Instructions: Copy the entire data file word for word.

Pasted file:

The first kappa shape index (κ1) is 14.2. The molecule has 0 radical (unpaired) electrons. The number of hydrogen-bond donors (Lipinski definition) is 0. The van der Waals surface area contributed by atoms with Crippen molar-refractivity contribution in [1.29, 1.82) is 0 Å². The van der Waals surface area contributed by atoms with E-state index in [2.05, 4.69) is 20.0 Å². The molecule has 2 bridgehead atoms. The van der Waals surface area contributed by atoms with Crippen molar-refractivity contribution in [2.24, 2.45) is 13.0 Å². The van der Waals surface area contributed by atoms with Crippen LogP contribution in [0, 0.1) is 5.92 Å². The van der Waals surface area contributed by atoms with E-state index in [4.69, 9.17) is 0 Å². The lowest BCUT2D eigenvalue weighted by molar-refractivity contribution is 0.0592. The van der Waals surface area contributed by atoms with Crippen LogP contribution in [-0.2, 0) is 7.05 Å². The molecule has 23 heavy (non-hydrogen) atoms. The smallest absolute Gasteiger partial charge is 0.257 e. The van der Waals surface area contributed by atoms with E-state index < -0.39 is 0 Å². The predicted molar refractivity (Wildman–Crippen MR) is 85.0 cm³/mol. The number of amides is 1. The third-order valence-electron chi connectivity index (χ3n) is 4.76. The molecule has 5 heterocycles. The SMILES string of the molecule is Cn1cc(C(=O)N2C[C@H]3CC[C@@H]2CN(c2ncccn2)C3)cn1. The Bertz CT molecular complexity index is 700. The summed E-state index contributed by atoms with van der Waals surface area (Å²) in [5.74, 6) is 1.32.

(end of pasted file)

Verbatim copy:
The first kappa shape index (κ1) is 14.2. The molecule has 0 radical (unpaired) electrons. The number of hydrogen-bond donors (Lipinski definition) is 0. The van der Waals surface area contributed by atoms with Crippen molar-refractivity contribution in [1.29, 1.82) is 0 Å². The van der Waals surface area contributed by atoms with E-state index in [2.05, 4.69) is 20.0 Å². The molecule has 2 bridgehead atoms. The van der Waals surface area contributed by atoms with Crippen molar-refractivity contribution in [2.24, 2.45) is 13.0 Å². The van der Waals surface area contributed by atoms with Crippen LogP contribution in [0, 0.1) is 5.92 Å². The van der Waals surface area contributed by atoms with E-state index in [4.69, 9.17) is 0 Å². The lowest BCUT2D eigenvalue weighted by molar-refractivity contribution is 0.0592. The van der Waals surface area contributed by atoms with Crippen LogP contribution in [-0.2, 0) is 7.05 Å². The molecule has 23 heavy (non-hydrogen) atoms. The smallest absolute Gasteiger partial charge is 0.257 e. The van der Waals surface area contributed by atoms with E-state index < -0.39 is 0 Å². The predicted molar refractivity (Wildman–Crippen MR) is 85.0 cm³/mol. The number of amides is 1. The third-order valence-electron chi connectivity index (χ3n) is 4.76. The molecule has 5 heterocycles. The SMILES string of the molecule is Cn1cc(C(=O)N2C[C@H]3CC[C@@H]2CN(c2ncccn2)C3)cn1. The Bertz CT molecular complexity index is 700. The summed E-state index contributed by atoms with van der Waals surface area (Å²) in [5.74, 6) is 1.32.